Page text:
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This article was published 3/6/2011 (2216 days ago), so information in it may no longer be current.
When Seema Uddin decided to don the hijab for her last year of high school, she noticed her classmates didn't know how to respond.
"Right away I got the impression they weren't sure how to talk to me," explains the University of Manitoba psychology student, now 23. "They were uncomfortable. It was like a little barrier."
Although some Muslim women choose to cover their heads with a hijab, the religion is about much more than clothing or any other external symbol, says Shahina Siddiqui of the Islamic Social Services Association.
"My biggest beef is that this piece of cloth is the definition of a Muslim woman and it's not," says the Pakistan-born Siddiqui, who started wearing the hijab after she moved to Canada 35 years ago.
"We seem to be singled out and that's not fair to begin with and that's not accurate. How can you build relationships when you don't have accurate information, when you don't fully understand?"
Those misconceptions are the reason for an all-woman forum on Islam and women, 6:30 p.m., Monday, June 6 at Millennium Library, 251 Donald St., sponsored jointly by ISSA and the Winnipeg Public Library.
Intended for women from any faith tradition or background, the free forum includes a panel discussion with seven Muslim women representing a wide range of perspectives, and time to talk in small groups.
"What's I'm hoping by frankly talking about our experiences, both within and outside the community, the sisterhood will develop," she says.
Winnipeg's Muslim community of about 10,000 includes people from 54 countries.
About 1.6 billion people worldwide are Muslim, with women making up 55 per cent of that population.
Siddiqui says Muslim women in Canada have to battle stereotypes that their faith is oppressive and forces them to cover up, as well as field questions about how some Muslim countries stone women as a form of capital punishment. Those instances of stoning are rare and are far removed from the lives of Canadian Muslims, she insists.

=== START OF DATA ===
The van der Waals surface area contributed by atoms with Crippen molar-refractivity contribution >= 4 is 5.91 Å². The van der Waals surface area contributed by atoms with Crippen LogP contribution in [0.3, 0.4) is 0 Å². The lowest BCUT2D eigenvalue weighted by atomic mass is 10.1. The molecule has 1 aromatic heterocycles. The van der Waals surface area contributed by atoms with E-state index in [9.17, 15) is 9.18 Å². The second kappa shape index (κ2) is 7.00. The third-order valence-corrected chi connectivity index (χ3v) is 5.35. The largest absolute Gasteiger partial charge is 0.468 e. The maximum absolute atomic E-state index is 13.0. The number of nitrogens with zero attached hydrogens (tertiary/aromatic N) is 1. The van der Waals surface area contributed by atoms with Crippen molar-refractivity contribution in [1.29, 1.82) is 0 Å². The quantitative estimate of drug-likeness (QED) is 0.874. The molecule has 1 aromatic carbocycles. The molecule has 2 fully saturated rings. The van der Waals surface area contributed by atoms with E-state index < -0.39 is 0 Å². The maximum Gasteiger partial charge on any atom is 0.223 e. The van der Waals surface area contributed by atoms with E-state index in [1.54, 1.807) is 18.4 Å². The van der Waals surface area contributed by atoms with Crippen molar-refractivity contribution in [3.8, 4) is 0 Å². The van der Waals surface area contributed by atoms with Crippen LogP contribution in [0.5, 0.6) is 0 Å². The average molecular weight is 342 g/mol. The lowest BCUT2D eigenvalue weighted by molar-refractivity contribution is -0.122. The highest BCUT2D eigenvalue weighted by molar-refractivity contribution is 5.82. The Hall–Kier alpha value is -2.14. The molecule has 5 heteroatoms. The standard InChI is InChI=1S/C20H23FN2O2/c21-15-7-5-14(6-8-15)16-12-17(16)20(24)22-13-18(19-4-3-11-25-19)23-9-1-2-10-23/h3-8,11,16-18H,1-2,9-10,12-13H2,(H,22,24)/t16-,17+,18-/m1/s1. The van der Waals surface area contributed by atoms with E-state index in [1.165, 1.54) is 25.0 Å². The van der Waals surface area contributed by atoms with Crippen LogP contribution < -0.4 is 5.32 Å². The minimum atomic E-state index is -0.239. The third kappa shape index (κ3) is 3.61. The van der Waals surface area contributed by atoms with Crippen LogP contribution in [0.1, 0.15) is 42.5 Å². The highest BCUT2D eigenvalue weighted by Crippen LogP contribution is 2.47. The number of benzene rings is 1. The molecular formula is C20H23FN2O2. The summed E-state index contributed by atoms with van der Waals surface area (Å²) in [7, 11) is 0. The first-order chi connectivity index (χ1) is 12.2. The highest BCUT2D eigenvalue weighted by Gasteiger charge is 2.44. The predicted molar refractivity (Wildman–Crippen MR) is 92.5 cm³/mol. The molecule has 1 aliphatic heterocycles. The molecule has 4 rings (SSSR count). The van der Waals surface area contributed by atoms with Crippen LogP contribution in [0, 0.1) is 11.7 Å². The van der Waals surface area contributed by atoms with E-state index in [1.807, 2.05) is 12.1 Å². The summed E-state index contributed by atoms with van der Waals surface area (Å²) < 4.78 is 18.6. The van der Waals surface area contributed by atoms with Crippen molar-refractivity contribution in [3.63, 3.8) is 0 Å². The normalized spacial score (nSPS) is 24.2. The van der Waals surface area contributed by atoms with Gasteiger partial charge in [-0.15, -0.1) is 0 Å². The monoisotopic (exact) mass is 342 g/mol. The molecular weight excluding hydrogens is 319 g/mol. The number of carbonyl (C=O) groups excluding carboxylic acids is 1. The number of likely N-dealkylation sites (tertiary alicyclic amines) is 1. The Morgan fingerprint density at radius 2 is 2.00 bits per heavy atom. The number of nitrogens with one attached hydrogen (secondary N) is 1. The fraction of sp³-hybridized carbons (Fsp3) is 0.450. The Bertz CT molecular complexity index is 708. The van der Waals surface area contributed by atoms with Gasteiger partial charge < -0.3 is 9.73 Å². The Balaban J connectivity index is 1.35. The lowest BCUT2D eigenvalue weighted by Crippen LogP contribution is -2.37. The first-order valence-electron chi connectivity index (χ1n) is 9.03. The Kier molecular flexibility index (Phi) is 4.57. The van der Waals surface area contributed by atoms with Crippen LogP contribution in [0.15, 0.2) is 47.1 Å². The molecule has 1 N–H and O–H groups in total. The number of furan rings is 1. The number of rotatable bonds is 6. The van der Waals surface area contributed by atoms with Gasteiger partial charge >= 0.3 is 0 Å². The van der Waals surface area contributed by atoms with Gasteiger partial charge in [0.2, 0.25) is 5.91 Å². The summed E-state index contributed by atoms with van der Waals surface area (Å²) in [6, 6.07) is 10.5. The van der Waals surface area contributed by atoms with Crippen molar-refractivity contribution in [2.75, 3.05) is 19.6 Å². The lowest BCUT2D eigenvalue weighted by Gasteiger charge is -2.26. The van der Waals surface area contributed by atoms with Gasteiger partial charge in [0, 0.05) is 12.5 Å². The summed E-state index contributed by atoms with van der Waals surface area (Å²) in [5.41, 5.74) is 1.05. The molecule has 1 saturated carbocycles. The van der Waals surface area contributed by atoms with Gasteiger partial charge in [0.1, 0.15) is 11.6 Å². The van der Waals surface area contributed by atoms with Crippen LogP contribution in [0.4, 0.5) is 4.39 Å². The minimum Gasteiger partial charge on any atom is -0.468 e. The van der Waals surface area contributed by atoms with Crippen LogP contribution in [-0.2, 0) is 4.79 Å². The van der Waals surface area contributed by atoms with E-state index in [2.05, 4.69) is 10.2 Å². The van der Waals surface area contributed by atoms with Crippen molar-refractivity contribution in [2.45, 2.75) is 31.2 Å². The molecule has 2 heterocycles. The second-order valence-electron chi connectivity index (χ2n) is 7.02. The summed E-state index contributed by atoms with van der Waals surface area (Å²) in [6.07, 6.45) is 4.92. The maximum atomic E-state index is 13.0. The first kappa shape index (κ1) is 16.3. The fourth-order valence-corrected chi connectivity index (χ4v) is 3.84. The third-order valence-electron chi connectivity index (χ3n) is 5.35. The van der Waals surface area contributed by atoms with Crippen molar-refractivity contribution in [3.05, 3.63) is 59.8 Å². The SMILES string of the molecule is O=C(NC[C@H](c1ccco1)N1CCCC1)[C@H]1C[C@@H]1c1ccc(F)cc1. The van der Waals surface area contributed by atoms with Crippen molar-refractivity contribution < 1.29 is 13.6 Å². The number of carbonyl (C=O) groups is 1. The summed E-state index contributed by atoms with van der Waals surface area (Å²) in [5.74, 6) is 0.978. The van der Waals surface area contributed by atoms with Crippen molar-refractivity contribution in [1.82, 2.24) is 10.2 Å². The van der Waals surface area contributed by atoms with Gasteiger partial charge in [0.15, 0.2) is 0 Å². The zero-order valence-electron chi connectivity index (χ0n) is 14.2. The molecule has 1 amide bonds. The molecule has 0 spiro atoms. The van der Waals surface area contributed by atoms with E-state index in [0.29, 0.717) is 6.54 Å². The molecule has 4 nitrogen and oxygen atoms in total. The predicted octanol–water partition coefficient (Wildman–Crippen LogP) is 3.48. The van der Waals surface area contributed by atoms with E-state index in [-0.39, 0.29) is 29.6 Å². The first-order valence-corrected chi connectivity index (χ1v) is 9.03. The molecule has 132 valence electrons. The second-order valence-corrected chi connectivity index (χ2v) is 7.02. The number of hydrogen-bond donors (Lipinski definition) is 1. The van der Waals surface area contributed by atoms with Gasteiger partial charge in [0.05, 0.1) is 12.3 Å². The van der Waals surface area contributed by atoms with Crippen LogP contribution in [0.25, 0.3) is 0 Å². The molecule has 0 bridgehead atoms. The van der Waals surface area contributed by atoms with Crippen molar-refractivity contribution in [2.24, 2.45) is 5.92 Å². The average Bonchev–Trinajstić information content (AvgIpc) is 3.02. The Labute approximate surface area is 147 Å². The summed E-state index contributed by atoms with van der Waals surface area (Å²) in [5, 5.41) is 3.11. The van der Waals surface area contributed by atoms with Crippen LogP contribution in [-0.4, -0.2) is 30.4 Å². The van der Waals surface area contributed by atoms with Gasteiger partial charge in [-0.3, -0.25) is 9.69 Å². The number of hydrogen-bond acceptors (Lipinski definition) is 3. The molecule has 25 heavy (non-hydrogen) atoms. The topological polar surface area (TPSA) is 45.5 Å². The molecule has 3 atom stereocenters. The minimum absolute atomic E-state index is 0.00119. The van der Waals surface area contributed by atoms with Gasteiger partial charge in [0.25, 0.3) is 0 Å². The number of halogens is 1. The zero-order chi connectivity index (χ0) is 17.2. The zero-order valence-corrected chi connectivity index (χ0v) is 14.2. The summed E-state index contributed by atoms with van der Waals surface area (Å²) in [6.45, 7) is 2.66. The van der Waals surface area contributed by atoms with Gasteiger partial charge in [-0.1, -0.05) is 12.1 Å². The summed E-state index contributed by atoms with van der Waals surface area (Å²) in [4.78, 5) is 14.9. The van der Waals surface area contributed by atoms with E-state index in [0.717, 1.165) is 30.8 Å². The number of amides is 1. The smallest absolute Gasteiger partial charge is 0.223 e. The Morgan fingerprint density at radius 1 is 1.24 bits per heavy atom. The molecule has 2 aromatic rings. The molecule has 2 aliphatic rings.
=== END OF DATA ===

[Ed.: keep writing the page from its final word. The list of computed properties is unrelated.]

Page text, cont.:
The Qur'an, the holy scripture for Muslims, supports the rights of women to be independent, to keep their own names, to inherit property and to practise their faith without coercion, says Siddiqui. The Qur'an also says that men and women are created from a single soul.
"That means there is absolutely no qualms that we are the same and that in our creation we are equal," says Siddiqui.
"People need to know that Muslim women need education themselves about their own position in Islam, their role in Islam, their rights in Islam."
One issue likely to come up at the upcoming forum is about Muslim immigrants seeking balance as they fit into Canadian culture and raising their children within their faith, says a woman who has faced this in her own home.
"Part of it is keeping your values you came with and having peer pressure at school to fit in," explains Yasmin Ali, who was born in Trinidad and raised her children in Winnipeg.
"I say you're not allowed to drink and they want to go to parties and (then there's) the boyfriend issue."
Muslims don't drink alcohol and traditionally do not date before marriage.
Not a Muslim herself, ISSA office manager Irene McConachy says she's realized there are more similarities than differences between herself and Muslim women, especially when it comes to raising children.
"As parents, as women, our value systems are very similar," she says.
That's the message Uddin learned after she began to wear the hijab. She explained to her friends how Muslim women are required to cover up and be modest, and they supported her decision to wear it.
"We're like everyone else. Wearing the hijab shouldn't be a barrier in terms of community with people," she says.
"One of the things we have in common is we believe in God. That's a starting point," adds Ali. "Being Muslim doesn't set us apart. As women, we have so much in common. We can learn from each other."